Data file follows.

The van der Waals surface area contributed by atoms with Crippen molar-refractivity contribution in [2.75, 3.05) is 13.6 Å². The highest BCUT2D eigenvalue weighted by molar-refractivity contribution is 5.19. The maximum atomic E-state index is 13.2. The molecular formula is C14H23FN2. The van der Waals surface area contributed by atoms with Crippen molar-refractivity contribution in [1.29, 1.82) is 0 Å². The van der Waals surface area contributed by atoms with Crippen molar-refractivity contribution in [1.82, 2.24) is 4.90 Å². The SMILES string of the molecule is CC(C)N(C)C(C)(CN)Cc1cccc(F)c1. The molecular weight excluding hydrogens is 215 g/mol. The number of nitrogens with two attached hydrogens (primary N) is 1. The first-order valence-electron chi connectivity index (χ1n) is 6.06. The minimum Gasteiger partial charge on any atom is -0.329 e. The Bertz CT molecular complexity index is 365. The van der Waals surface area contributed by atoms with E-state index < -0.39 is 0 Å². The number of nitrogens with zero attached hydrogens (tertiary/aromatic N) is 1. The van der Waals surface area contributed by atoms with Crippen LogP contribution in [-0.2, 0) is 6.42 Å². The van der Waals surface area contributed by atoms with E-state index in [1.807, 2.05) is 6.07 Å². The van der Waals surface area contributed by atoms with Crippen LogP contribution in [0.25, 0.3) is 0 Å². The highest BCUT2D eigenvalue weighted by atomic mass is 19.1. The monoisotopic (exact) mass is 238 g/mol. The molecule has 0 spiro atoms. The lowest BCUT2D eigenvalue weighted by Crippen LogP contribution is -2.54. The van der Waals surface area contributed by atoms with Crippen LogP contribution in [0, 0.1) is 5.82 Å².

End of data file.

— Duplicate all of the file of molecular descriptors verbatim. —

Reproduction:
The van der Waals surface area contributed by atoms with Crippen molar-refractivity contribution in [2.75, 3.05) is 13.6 Å². The highest BCUT2D eigenvalue weighted by molar-refractivity contribution is 5.19. The maximum atomic E-state index is 13.2. The molecular formula is C14H23FN2. The van der Waals surface area contributed by atoms with Crippen molar-refractivity contribution in [1.29, 1.82) is 0 Å². The van der Waals surface area contributed by atoms with Crippen molar-refractivity contribution in [1.82, 2.24) is 4.90 Å². The SMILES string of the molecule is CC(C)N(C)C(C)(CN)Cc1cccc(F)c1. The molecular weight excluding hydrogens is 215 g/mol. The number of nitrogens with two attached hydrogens (primary N) is 1. The first-order valence-electron chi connectivity index (χ1n) is 6.06. The minimum Gasteiger partial charge on any atom is -0.329 e. The Bertz CT molecular complexity index is 365. The van der Waals surface area contributed by atoms with E-state index < -0.39 is 0 Å². The number of nitrogens with zero attached hydrogens (tertiary/aromatic N) is 1. The van der Waals surface area contributed by atoms with Crippen LogP contribution in [-0.2, 0) is 6.42 Å². The van der Waals surface area contributed by atoms with E-state index in [1.807, 2.05) is 6.07 Å². The van der Waals surface area contributed by atoms with Crippen LogP contribution in [0.25, 0.3) is 0 Å². The highest BCUT2D eigenvalue weighted by atomic mass is 19.1. The monoisotopic (exact) mass is 238 g/mol. The molecule has 0 spiro atoms. The lowest BCUT2D eigenvalue weighted by Crippen LogP contribution is -2.54. The van der Waals surface area contributed by atoms with Crippen LogP contribution in [0, 0.1) is 5.82 Å².